Elizabeth Warren controversy: Drip, drip, drip
By Aaron Blake,
The Elizabeth Warren controversy is becoming the controversy that won’t die.
Democratic candidate for the U.S. Senate Elizabeth Warren faces reporters during a May 2 news conference, where she addressed questions on her claim of Native American heritage. (AP Photo/Steven Senne)
The difference with this case, though, is that the Globe reports that such designations are almost always based on how an employee identified him or herself. Warren has said that she didn’t know how the school came to identify her as such. Though she had previously described herself as a Native American in law school directories, she stopped doing so around the time Harvard hired her in the mid-1990s.
Further, Alan Ray, who was in charge of the diversity report, said he “did not encourage the Law School to list any faculty member as one particular race or ethnicity, including Professor Warren,” and that he “always accepted whatever identification a faculty member wanted to provide.”
The Globe report also states that Warren’s claim to being 1/32nd Cherokee doesn’t meet the guidelines set forth by either Harvard or the federal diversity report for minority status. That raises questions about not only whether Warren herself claimed the status, but also how appropriate it was to label her as such.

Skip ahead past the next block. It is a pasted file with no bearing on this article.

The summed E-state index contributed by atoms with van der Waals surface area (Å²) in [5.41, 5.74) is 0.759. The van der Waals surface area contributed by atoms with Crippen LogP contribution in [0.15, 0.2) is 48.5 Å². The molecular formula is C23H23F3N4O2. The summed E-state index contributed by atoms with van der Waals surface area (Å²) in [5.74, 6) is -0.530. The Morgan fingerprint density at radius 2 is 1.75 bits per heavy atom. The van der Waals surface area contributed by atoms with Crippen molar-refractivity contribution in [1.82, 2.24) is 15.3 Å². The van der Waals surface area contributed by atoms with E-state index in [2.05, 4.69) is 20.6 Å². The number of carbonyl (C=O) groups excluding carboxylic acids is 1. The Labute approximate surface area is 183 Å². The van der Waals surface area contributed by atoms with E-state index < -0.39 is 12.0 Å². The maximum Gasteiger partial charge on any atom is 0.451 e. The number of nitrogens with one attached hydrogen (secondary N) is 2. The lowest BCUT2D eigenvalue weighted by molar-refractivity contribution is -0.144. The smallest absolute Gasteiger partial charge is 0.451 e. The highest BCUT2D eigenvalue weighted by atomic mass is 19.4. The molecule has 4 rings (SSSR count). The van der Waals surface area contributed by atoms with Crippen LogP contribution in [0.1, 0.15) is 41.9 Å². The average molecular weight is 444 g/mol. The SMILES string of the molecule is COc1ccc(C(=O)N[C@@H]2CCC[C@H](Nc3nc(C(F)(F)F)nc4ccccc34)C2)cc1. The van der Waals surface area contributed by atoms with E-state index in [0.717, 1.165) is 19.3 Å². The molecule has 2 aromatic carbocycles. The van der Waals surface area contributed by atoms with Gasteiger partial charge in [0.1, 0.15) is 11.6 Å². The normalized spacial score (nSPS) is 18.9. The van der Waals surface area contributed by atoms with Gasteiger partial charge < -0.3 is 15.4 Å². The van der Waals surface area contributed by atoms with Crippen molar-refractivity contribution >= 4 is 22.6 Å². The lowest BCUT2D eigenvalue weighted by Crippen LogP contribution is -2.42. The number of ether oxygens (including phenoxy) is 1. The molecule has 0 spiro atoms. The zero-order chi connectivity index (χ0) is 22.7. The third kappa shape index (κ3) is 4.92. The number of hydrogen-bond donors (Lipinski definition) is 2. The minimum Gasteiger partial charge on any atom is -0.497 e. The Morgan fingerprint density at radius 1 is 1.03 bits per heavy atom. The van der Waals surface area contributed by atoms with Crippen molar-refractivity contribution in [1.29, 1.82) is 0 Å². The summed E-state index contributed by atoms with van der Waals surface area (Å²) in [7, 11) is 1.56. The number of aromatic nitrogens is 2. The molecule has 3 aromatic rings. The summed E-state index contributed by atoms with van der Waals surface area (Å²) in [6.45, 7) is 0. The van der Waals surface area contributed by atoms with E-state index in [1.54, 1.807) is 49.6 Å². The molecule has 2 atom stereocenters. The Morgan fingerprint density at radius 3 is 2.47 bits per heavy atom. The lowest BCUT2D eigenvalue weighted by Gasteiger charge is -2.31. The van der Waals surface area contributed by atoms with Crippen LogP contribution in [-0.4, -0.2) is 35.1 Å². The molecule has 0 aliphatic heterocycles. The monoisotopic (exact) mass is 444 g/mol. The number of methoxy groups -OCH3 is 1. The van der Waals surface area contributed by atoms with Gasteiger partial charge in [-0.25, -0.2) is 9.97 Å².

The latest news continues what has been a steady drip of revelations when it comes to Warren’s claims of Native American heritage — a claim that she stands by but says wasn’t meant to give her any kind of preferential treatment.
Her opponent, Sen. Scott Brown (R-Mass.), again reiterated his call for Warren to come clean.
“This Native American controversy is a problem of Elizabeth Warren’s own making,” Brown said in a statement. “She falsely described herself as a minority and some of the schools where she worked relied on that information to misrepresent the diversity of their faculty.
“I call on Harvard President [Drew] Faust to immediately correct the record with the relevant federal agencies and uphold Harvard’s 400-year-old tradition of abiding by the truth.”
Her campaign didn’t directly address the Globe’s findings in that story, and a spokeswoman said it would be providing further response today.
The campaign has tried desperately to change the subject for weeks and blamed Brown for fomenting the story, arguing that they’ve answered all the questions and that Massachusetts voters care more about the economy.
But the latest report confirms that the media in that state is continuing to dig and find things, and that means that the issue isn’t likely to be put to rest for some time.